A black project is a term used for a highly classified military or defense project publicly unacknowledged by government, military personnel, and contractors.
Examples of United States military aircraft developed as black projects include the F-117 Nighthawk stealth attack aircraft and the B-2 Spirit stealth bomber, both of which were highly classified and denied as existing until ready to be announced to the public.
In the United States, the formal term for a black project is Special access program (SAP). The money that funds these projects is referred to as the black budget.
Here is the list of Abandoned And Declassified Black Projects
7. B-2 Spirit Or New B21
The Northrop B-2 Spirit, also known as the Stealth Bomber, is an American heavy penetration strategic bomber, featuring low observable stealth technology designed for penetrating dense anti-aircraft defenses; it is a flying wing design with a crew of two.
Furthermore, The bomber can deploy both conventional and thermonuclear weapons, such as eighty 500 lb -class (Mk 82) JDAM Global Positioning System-guided bombs, or sixteen 2,400 lb (1,100 kg) B83 nuclear bombs.
In addition The B-2 is the only acknowledged aircraft that can carry large air-to-surface standoff weapons in a stealth configuration.
6. Boeing Bird of Prey
The Boeing Bird of Prey was a black project aircraft, intended to demonstrate stealth technology.
It was developed by McDonnell Douglas and Boeing in the 1990s. The company provided $67 million of funding for the project;
Furthermore, it was a low-cost program compared to many other programs of similar scale. It developed technology and materials which would later be used on Boeing’s X-45 unmanned combat air vehicle. As an internal project,
In addition, this aircraft was not given an X-plane designation. There are no public plans to make this a production aircraft. It is characterized as a technology demonstrator.
5. F-117 Nighthawk
The Lockheed F-117 Nighthawk is an American single-seat, twin-engine stealth attack aircraft that was developed by Lockheed’s secretive Skunk Works division and operated by the United States Air Force (USAF). The F-117 was based on the Have Blue technology demonstrator.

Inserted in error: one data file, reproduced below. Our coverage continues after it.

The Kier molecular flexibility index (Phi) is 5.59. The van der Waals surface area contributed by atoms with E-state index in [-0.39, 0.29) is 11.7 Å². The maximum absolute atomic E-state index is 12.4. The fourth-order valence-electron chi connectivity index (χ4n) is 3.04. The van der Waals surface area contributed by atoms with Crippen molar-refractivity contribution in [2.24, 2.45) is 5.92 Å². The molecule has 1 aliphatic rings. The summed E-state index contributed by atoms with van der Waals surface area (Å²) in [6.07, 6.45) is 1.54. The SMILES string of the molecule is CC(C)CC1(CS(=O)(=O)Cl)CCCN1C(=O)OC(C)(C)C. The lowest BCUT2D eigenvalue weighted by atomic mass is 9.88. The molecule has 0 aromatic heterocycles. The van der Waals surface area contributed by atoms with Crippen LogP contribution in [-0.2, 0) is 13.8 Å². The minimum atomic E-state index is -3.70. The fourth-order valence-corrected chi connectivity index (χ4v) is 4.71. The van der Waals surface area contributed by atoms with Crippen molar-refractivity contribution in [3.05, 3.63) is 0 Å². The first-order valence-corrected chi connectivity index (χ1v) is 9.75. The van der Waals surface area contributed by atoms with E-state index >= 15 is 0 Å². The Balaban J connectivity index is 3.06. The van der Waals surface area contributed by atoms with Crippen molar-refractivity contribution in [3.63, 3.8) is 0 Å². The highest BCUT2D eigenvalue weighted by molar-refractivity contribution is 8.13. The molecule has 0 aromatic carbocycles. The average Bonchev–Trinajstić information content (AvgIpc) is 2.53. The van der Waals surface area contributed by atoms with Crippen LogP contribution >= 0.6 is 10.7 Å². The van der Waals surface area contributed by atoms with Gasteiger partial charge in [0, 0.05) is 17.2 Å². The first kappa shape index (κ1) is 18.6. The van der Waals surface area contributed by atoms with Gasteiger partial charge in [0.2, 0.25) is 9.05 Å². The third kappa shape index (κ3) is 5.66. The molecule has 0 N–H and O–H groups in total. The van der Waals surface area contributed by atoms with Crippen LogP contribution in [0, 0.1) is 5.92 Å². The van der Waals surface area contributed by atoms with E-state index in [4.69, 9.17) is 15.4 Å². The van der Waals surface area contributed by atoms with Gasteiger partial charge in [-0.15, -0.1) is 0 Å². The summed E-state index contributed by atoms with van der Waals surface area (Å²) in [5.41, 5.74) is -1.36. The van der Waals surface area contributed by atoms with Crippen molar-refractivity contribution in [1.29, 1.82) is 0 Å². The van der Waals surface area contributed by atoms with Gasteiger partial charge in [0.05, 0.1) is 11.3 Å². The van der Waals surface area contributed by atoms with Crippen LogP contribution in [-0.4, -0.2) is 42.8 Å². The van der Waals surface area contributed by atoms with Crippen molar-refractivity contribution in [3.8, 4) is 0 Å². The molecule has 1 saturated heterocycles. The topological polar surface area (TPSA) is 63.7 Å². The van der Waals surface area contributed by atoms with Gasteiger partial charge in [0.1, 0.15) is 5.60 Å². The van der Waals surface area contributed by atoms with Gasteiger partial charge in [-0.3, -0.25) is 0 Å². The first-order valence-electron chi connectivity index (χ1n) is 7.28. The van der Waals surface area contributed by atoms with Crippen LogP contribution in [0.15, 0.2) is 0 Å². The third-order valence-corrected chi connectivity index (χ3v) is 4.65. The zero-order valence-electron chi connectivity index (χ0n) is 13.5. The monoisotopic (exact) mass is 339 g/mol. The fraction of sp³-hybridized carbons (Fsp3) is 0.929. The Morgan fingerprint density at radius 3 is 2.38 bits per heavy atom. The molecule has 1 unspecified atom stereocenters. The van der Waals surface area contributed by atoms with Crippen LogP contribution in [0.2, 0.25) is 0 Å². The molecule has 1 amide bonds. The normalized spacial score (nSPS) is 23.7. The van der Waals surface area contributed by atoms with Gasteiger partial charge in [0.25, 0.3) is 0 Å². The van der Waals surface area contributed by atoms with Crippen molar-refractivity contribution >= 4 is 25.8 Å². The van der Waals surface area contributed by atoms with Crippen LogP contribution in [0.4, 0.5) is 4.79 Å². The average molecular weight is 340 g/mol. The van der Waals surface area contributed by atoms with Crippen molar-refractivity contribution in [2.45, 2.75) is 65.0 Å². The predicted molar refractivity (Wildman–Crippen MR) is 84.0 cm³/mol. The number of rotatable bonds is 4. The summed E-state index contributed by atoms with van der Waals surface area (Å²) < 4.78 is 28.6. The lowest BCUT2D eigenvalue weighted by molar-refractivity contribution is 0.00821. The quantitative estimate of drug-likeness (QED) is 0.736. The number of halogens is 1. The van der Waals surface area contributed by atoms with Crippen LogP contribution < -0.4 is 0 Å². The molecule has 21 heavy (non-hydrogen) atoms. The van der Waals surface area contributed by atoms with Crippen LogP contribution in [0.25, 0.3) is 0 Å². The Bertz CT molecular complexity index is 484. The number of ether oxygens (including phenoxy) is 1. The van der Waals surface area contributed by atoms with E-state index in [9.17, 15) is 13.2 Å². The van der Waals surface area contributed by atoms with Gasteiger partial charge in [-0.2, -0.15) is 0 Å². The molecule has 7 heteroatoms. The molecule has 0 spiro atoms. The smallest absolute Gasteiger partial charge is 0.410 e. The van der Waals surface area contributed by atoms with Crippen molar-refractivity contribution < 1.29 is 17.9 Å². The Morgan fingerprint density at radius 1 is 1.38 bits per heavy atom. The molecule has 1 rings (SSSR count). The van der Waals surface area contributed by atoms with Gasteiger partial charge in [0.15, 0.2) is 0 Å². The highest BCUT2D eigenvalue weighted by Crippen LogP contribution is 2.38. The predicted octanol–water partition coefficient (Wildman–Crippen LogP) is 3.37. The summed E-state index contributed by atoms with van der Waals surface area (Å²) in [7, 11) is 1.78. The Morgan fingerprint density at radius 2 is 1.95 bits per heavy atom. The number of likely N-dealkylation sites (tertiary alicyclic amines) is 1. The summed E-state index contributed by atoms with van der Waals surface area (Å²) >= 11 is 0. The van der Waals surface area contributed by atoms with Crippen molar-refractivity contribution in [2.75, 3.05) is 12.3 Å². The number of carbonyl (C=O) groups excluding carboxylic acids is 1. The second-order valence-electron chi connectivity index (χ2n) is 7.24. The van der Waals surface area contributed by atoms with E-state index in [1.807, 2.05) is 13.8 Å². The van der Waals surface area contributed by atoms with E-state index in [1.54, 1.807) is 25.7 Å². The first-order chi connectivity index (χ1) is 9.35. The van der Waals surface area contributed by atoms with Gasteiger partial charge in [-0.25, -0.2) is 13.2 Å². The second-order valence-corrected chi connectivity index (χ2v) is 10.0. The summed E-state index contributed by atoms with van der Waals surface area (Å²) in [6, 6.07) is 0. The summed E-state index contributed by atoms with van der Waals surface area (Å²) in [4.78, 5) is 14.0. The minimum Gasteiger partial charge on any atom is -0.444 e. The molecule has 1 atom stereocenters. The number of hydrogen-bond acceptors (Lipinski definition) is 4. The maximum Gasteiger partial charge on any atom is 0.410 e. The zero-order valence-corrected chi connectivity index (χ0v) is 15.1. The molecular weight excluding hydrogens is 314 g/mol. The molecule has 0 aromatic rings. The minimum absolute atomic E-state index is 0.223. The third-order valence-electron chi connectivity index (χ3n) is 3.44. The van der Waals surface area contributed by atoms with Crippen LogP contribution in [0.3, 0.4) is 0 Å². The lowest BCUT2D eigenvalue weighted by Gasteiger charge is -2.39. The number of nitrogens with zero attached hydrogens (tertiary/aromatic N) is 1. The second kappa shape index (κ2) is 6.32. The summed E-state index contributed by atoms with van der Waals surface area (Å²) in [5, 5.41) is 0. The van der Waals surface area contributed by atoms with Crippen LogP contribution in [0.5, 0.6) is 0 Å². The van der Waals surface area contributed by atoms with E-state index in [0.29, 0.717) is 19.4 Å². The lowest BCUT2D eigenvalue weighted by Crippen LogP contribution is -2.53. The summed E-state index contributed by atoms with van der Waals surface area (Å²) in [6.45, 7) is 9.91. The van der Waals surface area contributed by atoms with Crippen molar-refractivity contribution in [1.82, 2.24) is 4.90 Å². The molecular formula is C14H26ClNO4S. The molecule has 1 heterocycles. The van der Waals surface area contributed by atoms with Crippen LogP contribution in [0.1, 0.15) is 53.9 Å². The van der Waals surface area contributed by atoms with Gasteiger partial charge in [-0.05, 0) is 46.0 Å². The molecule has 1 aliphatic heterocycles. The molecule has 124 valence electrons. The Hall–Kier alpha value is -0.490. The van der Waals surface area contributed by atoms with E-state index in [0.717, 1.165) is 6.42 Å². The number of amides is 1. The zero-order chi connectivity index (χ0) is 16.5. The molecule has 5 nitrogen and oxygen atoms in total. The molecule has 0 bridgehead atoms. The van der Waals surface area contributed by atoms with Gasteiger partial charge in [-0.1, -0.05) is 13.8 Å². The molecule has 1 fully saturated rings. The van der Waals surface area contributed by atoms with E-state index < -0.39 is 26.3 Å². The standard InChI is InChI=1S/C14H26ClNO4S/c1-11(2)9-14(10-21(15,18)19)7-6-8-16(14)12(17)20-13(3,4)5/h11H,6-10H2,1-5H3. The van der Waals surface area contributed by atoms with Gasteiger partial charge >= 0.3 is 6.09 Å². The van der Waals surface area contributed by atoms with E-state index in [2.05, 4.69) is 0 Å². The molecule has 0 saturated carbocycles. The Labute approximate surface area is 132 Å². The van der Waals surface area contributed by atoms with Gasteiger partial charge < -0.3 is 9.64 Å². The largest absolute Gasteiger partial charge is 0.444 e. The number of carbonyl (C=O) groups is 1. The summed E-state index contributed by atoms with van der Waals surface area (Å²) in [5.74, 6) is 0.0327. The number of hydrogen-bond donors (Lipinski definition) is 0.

4. Lockheed A-12
The Lockheed A-12 was a reconnaissance aircraft built for the United States Central Intelligence Agency (CIA) by Lockheed’s Skunk Works, based on the designs of Clarence “Kelly” Johnson.
Furthermore, The aircraft was designated A-12, the 12th in a series of internal design efforts for “Archangel”, the aircraft’s internal code name.
3. SR-71 The Blackbird
The Lockheed SR-71 “Blackbird” is a long-range, Mach 3+ strategic reconnaissance aircraft that was operated by the United States Air Force.
It was developed as a black project from the Lockheed A-12 reconnaissance aircraft in the 1960s by Lockheed and its Skunk Works division. American aerospace engineer Clarence “Kelly” Johnson was responsible for many of the design’s innovative concepts.
Furthermore, During aerial reconnaissance missions, the SR-71 operated at high speeds and altitudes to allow it to outrace threats. If a surface-to-air missile launch were detected, the standard evasive action was simply to accelerate and outfly the missile.
In addition, The SR-71 was designed with a reduced radar cross-section.
2. THE FUTURE
In Future, we will See Sr-72, SR-91 or X-37 space plan
1. Stealth UH-60 Black Hawk
Stealth helicopters are helicopters that incorporate stealth technology to avoid detection.
Helicopters are in many ways less suitable for stealth technology than airplanes are, because of the noise generated by their rotor blades, which also give off a strong radar signature.
Furthermore, In recent years, designs for blades have emerged that can significantly reduce noise, which is a major issue for clandestine use of helicopters.
In addition, A raid on the compound of Osama bin Laden in May 2011 utilized what appeared to be two Sikorsky UH-60 Black Hawks, heavily modified for quieter operations and employing stealth technology to be less visible to radar.